The Canadian firm says it has screened its bank of probiotic strains and selected some mainly from the Lactobacilli and Bifidobacteria families, whose properties and modes of action are particularly relevant to support different aspects of women’s health.
“We have one of the largest portfolios of probiotic strains, and we want to offer distributors a wide area of potential applications. In the same way we developed an oral health range earlier this year, we have now developed a women’s health offer, based on scientific data and the documentation of our strains,” Bérengère Feuz, Lallemand group marketing manager, told NutraIngredients.
Three health areas are being targeted: Feminine health, everyday health and age-specific health.
With its feminine health offering, Lallemand is focusing on the role of the vaginal microflora. It says common infections such as bacterial vaginosis, vulvovaginal candidiasis and urinary tract infections (UTI) are linked to unbalanced microflora.
“Specific Lactobacillus species from Lallemand Health Solutions’ portfolio can help prevent the recurrence of these infections. Contrary to antimicrobial treatments, probiotics have no side effects, don’t eliminate other beneficial bacteria and do not favour antibiotic resistance,” said the company in a statement.
‘Everyday health’ relates to those aspects of health that are impacted by hormone fluctuations during the menstrual cycle. Lallemand’s everyday health strains target gastrointestinal discomfort, lower immunity and mood disorder.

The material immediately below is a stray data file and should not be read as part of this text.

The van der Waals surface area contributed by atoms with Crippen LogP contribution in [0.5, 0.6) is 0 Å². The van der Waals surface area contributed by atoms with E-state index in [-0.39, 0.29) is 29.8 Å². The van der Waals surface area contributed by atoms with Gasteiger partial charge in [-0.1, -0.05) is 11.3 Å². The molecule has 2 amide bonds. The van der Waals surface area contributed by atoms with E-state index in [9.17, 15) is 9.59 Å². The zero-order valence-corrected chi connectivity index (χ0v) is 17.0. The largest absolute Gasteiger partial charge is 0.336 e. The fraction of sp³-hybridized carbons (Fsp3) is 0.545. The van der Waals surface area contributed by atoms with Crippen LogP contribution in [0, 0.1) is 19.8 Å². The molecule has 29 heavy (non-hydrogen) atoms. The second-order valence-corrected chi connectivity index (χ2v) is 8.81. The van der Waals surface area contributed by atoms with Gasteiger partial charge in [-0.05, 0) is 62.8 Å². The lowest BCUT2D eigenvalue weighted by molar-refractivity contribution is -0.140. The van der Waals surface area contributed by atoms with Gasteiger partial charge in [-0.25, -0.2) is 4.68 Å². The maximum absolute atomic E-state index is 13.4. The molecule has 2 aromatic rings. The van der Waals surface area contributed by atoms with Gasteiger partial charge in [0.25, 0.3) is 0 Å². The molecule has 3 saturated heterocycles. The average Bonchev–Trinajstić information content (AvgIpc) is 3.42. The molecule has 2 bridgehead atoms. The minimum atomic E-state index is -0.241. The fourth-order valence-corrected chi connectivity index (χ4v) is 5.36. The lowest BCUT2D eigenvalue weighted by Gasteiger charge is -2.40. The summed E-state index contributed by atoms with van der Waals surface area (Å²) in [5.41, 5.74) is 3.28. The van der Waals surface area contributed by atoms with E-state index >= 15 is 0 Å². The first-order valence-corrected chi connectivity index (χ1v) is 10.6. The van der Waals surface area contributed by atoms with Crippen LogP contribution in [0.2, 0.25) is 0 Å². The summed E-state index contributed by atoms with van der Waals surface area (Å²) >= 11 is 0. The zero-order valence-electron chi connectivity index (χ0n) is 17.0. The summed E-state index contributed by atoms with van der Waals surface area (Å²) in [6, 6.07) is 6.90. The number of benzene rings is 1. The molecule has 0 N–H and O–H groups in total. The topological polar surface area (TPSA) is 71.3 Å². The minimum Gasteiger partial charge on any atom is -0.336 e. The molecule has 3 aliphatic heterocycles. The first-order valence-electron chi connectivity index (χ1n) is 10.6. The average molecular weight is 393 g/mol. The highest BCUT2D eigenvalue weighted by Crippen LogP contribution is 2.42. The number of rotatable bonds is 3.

For the age-specific health range, Lallemand says it has selected probiotic strains that address the issues encountered by women of child-bearing age, pregnant or undergoing the menopause.
These strains can be formulated into formats such as oral or vaginal capsules, orodispersible sticks or sachets of soluble powders.
Whilst the strains are backed by clinical data, Feuz admitted the science supporting the role of probiotics in women’s health is at an earlier stage than probiotic gut health research.
“Concerning the science linking probiotics to women's health, I wouldn’t say it is as advanced as for gut health, but the modes of action of probiotics, in particular their capacity to balance local microflora and maintain a protective shield, can be transferred from one area to the other. What we need now is probably more clinical trials for specific issues,” she said.
Despite a growing catalogue of clinical data for probiotics, none of the health claim dossiers submitted by the probiotics industry have received a positive opinion from the EFSA (European Food Safety Authority).
This means that although Lallemand’s women’s health portfolio is being launched globally, in one of its key markets, products containing the strains will be unable to carry claims. Asked how companies would be able to communicate the benefits of the new probiotic solutions for women's health without direct claims, Feuz said marketing strategies within Europe would be, “decided case-by-case by our partners”.
“Formulations will be done case-by-case, and the marketing approach in each country will be designed by our customers, depending on the local market and regulatory environment."